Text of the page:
At the trial, Kissell testified that she did not try to escape at an earlier time because she feared that she would be killed. According to her testimony, Marvin Johnson said that he would release her if she told him where Kathy Hargan was located. Kissell never revealed Hargan's whereabouts.
The Johnsons were indicted in the Northern District of Georgia for endeavoring to obstruct the upcoming criminal trial of Marvin Johnson, which was pending in the Northern District of Georgia. They were each convicted after a jury trial.
The appellants first attack venue in the Northern District of Georgia. They urge that because the alleged kidnapping occurred in Detroit, Michigan, they should have been tried in that district. They claim that they were prejudiced by their inability to investigate, to call witnesses and to have a jury composed of people with knowledge of the location of the crime.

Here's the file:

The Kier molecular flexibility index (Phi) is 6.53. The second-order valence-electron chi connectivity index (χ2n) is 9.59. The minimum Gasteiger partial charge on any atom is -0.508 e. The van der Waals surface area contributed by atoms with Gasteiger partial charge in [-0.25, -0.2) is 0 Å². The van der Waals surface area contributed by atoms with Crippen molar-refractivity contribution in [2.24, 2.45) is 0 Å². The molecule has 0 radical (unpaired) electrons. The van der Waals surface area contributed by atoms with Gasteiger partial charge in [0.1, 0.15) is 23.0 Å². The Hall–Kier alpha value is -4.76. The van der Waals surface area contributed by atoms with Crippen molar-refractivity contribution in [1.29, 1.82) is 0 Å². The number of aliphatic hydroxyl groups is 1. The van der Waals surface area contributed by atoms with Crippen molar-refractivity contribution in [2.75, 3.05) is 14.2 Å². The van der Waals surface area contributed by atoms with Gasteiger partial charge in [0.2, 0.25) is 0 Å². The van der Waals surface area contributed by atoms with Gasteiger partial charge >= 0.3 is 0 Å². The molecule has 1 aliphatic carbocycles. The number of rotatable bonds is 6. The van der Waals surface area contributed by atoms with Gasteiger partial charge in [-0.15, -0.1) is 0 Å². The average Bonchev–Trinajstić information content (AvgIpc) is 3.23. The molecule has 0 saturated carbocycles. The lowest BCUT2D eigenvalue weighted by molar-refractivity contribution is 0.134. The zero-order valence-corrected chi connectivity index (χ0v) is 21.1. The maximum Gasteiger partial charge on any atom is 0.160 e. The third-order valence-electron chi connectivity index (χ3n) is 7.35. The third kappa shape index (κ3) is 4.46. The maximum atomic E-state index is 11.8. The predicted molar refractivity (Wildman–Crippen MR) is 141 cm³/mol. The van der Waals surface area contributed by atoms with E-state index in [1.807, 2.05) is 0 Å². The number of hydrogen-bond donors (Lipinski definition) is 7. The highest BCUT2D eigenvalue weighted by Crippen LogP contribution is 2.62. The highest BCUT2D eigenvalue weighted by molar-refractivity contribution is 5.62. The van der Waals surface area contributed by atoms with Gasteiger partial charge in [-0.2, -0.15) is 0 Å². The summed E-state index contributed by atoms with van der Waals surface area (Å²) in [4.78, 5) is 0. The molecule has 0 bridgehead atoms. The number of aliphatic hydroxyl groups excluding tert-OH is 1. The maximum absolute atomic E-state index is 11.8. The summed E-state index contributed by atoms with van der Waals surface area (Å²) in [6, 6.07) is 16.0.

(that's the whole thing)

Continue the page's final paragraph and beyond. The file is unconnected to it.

This argument, however, is foreclosed by United States v. Barham, 666 F.2d 521 (11th Cir.) cert. denied, 456 U.S. 947, 102 S.Ct. 2015, 72 L.Ed.2d 470 (1982). In Barham, the defendant was charged with a violation of 18 U.S.C. § 1503 arising from his attempt to kill a witness who was scheduled to testify against him in the Northern District of Alabama. The shooting occurred in Tennessee. This court rejected the defendant's contention that his trial on the section 1503 charge should have been held in Tennessee. The court determined that venue was properly laid in the Northern District of Alabama because the judicial proceeding which could have been impeded by the defendant's conduct was pending in that district. In so holding, the court adhered to the decisions of the United States Court of Appeals for the First and Sixth Circuits and declined to follow the contrary conclusion of the District of Columbia Circuit. See United States v. O'Donnell, 510 F.2d 1190 (6th Cir.), cert. denied, 421 U.S. 1001, 95 S.Ct. 2400, 44 L.Ed.2d 668 (1975); United States v. Tedesco, 635 F.2d 902 (1st Cir.1980), cert. denied, 452 U.S. 962, 101 S.Ct. 3112, 69 L.Ed.2d 974 (1981); United States v. Swann, 441 F.2d 1053 (D.C.Cir.1971). Thus, in a section 1503 prosecution " 'venue ... is to be determined by focusing on which court is affected by the attempt to influence, obstruct, or impede the due administration of justice. It is the impact of the acts, not their location, that controls.' " Barham, 666 F.2d at 524 (quoting Tedesco, 635 F.2d at 906) (emphasis supplied) (footnote omitted). The appellants were charged with endeavoring to obstruct the upcoming criminal trial in the Northern District of Georgia. Under Barham, which is binding precedent, venue for their section 1503 trial was proper in that district.